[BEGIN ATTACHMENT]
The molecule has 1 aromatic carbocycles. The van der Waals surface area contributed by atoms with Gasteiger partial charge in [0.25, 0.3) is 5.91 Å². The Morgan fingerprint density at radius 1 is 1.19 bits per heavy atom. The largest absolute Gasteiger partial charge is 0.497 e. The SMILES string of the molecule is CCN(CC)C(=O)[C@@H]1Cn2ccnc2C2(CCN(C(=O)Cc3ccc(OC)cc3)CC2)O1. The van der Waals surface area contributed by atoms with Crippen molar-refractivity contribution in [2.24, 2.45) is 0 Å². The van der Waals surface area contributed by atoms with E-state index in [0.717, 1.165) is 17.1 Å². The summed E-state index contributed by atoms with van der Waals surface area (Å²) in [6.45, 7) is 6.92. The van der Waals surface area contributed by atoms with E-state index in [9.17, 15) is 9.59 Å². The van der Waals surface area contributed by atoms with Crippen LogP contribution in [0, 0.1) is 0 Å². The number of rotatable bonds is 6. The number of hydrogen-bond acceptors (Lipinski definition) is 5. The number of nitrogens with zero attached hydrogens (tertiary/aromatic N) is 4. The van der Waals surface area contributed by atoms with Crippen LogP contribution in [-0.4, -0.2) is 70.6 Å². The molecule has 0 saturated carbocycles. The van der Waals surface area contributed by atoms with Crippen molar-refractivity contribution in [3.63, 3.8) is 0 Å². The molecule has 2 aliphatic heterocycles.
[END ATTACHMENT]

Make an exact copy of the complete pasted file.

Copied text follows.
The molecule has 1 aromatic carbocycles. The van der Waals surface area contributed by atoms with Gasteiger partial charge in [0.25, 0.3) is 5.91 Å². The Morgan fingerprint density at radius 1 is 1.19 bits per heavy atom. The largest absolute Gasteiger partial charge is 0.497 e. The SMILES string of the molecule is CCN(CC)C(=O)[C@@H]1Cn2ccnc2C2(CCN(C(=O)Cc3ccc(OC)cc3)CC2)O1. The van der Waals surface area contributed by atoms with Crippen molar-refractivity contribution in [2.24, 2.45) is 0 Å². The van der Waals surface area contributed by atoms with E-state index in [0.717, 1.165) is 17.1 Å². The summed E-state index contributed by atoms with van der Waals surface area (Å²) in [6.45, 7) is 6.92. The van der Waals surface area contributed by atoms with E-state index in [9.17, 15) is 9.59 Å². The van der Waals surface area contributed by atoms with Crippen LogP contribution in [0, 0.1) is 0 Å². The number of rotatable bonds is 6. The number of hydrogen-bond acceptors (Lipinski definition) is 5. The number of nitrogens with zero attached hydrogens (tertiary/aromatic N) is 4. The van der Waals surface area contributed by atoms with Crippen LogP contribution in [-0.4, -0.2) is 70.6 Å². The molecule has 0 saturated carbocycles. The van der Waals surface area contributed by atoms with Crippen molar-refractivity contribution in [3.63, 3.8) is 0 Å². The molecule has 2 aliphatic heterocycles.